Religious Experiences and the Brain

I was forwarded this article and thought it would make for good discussion.

Are religious experiences, a feeling of closeness with the Gods or transcendence, something that’s totally within the mind? This article begs the question.

do you ever get tingling sensations in a band around your head or just in the back of your head and starts down your spine? what do the mean? and sometmes it happens just listening to certain music.

if there is a non-physical sapect to THE MIND it must interface to THE BRAIN in some way.

Dal Timgar

Wouldn’t anything that affects the brain necessarily be physical?

**dal_timgar wrote:

if there is a non-physical sapect to THE MIND it must interface to THE BRAIN in some way.**

The whole point of the article seems to be; we’re hard-wired to have religious or transcendental experiences or, there’s a genetic component to having a religious experience. I’m sure the atheists out there are going to love that.

if there is any metaphysical purpose to reality it makes sense that our bodies be designed to serve that purpose. but it means there must be some connection between our physical and metaphysical selves. if metaphysical reality cannot be DETECTED BY ANY physical device that means the communication link between the non-phsical human MIND and the physical human BRAIN is the only source of information. you are stuck with judging info from other people and of course doing your own psychic experiments.


contains the most detailed metaphysical explanation of what’s going on that i have ever read. of course that doesn’t qualify as evidence.

the best documentary evidence that something wierd is going on is:

OLD SOULS by Tom Shroder

of course that still doesn’t qualify as proof.

but what does it mean when people say they have “religious and transcedental experiences” and it can be observed with brain scans? is it just more fuel for intellectual debates or are we seeking a point to life?

Dal Timgar

Well, this atheist has no problem with it. Frankly, I think the ubiquity of theological experiences among human populations throughout history was very strong indirect evidence that a hereditable component was present in at least some religious experiences.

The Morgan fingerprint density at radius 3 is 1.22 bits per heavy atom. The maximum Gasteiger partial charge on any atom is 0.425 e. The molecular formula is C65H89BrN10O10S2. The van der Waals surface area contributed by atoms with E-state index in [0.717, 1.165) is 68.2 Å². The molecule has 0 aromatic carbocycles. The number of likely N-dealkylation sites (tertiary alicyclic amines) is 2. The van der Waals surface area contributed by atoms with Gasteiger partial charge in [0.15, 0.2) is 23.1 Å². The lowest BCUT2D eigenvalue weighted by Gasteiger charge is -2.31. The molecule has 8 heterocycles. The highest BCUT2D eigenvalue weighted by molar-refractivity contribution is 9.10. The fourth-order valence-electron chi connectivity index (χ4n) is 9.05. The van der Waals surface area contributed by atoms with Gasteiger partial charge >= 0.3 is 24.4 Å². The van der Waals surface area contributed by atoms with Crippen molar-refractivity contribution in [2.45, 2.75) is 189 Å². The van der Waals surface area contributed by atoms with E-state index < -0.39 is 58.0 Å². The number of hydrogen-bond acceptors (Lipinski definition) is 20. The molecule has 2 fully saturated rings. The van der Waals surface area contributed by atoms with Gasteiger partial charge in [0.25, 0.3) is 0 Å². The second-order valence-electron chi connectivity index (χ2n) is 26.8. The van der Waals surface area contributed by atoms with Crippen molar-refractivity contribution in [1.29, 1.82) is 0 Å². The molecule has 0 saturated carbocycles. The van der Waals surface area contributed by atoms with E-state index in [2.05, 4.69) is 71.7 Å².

For that matter, if one believes that consciousness is entirely explained by material components then there are only two options:

  1. Religious experiences do not occur.
  2. Religious experiences are characterized by one or more physical (neurological) events.

Now, arrogant as I might be I have never believed that no human has ever experienced a moment of personal religious import. Of course, believing that the eperience happens says nothing about how accurately the experience reflects reality.

Fascinating reading.

Of course, the final paragraph of the cited article says something of what I’d point out.

My second comment would be that the whole idea of “natural vs. supernatural” is of human creation, regardless of where you stand on the “is there a god/are religious experiences ‘real’” issue. Just as an act of sex, purely physical in nature, may result in a fully conscious human being who will debate whether or not his life has some ultimate meaning to the universe, so anything that happens “supernaturally” has some grounding in natural phenomena. “Hardwiring of the brain for transcendental experiences” may be simply the result of a Gouldian coincidental selection for another trait genetically linked, or it may be the handiwork of a god who intends that his conscious creations be able to experience his reality.